Should I Choose the Antibiotic With the Lowest MIC?

Michael J. Postelnick, BSPharm

Disclosures

August 14, 2009

Question

Given specific susceptibility information for an infectious organism, why can't you simply pick the antibiotic with the lowest minimum inhibitory concentration?

Response from Michael J. Postelnick, BSPharm
Senior Infectious Diseases Pharmacist, Clinical Coordinator, Department of Pharmacy, Northwestern Memorial Hospital, Chicago, Illinois

Minimum inhibitory concentrations (MICs) can be very useful in selecting the best antimicrobial agent for a given patient with known culture and susceptibility results. However, to do so effectively, one needs to understand the pharmacokinetic and pharmacodynamic properties of the antimicrobial agents in question.

Pharmacokinetics describes what the patient’s body does to the drug (absorption, distribution, metabolism, and excretion). Pharmacokinetic measures include such variables as AUC24 (area under the concentration-time curve for a 24-hour period) and peak concentration (Cmax). Pharmacodynamics describes the interaction between the antimicrobial agent and the infecting pathogen (what the drug does to the infecting organism). The most common measure used to define antimicrobial pharmacodynamics is the organism’s MIC.[1]

Research into antimicrobial pharmacokinetics and pharmacodynamics has established surrogate relationships between the 2 that correlate with outcomes such bacterial eradication or clinical cure. These relationships include the ratio of Cmax to the MIC, time above the MIC (defined as the amount of time during the dosing interval that the antimicrobial concentration in the blood or at the site of infection remains above the MIC of the organism), and the ratio of the AUC to the MIC. For concentration-dependent antimicrobial agents such as fluoroquinolones and aminoglycosides, Cmax/MIC or AUC/MIC most closely correlates with clinical and microbiological outcomes. For time-dependent antimicrobial agents such as beta-lactams, the percentage of time during the dosing interval that the drug concentration remains above the MIC of the organism is the measure that most closely predicts outcomes.[1]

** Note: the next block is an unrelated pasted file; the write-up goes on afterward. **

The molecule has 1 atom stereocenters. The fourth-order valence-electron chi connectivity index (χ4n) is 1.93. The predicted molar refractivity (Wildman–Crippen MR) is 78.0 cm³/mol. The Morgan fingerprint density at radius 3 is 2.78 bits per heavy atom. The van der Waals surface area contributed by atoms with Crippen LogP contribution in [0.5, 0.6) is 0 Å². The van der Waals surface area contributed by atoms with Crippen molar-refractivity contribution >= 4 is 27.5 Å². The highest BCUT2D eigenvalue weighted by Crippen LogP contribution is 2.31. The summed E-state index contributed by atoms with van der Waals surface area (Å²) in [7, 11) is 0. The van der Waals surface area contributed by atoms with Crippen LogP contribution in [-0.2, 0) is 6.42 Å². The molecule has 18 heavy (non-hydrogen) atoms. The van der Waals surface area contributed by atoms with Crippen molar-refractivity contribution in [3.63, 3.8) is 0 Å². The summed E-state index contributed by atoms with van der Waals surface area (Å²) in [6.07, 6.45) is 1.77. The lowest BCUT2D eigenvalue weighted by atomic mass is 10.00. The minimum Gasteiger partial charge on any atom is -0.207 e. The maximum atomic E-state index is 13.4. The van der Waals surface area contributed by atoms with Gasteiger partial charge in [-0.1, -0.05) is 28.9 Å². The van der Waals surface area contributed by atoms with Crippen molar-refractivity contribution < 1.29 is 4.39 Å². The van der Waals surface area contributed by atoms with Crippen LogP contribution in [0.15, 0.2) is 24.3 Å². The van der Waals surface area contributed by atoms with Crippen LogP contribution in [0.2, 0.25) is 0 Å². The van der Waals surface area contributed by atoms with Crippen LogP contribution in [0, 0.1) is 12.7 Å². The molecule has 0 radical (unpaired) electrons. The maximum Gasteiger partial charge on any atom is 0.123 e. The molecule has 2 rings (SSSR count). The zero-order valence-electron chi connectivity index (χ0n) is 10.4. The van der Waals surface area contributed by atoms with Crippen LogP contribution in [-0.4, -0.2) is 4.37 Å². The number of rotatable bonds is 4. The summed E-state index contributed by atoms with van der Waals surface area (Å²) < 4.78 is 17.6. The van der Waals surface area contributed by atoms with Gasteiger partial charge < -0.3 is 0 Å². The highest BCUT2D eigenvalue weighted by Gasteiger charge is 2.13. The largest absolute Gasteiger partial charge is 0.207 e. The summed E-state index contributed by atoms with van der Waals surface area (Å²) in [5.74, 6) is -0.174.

Although MICs provide useful information on antimicrobial activity, they are not directly comparable and provide little information outside of the framework of the above-described constructs. For example, if an organism exhibits a 1-mg/L MIC to ciprofloxacin, this organism is probably characterized by the microbiology laboratory as being susceptible to the drug. However, ciprofloxacin as a single agent probably cannot be used to treat most serious infections with this organism because of its inability to achieve adequate concentrations at the site of infection.

In contrast, if the same organism exhibits a 4-mg/L MIC to piperacillin-tazobactam (Zosyn®), it is exquisitely susceptible and is likely to be treatable by this agent alone for even serious infections. Given the pharmacokinetics of this agent, the drug concentration probably will remain above the MIC of the organism beyond the time necessary to achieve an optimal pharmacodynamic effect.

Using our knowledge of pharmacokinetics and pharmacodynamics allows us to optimize antimicrobial choice and dose to ensure the best use of our dwindling anti-infective resources.[2]

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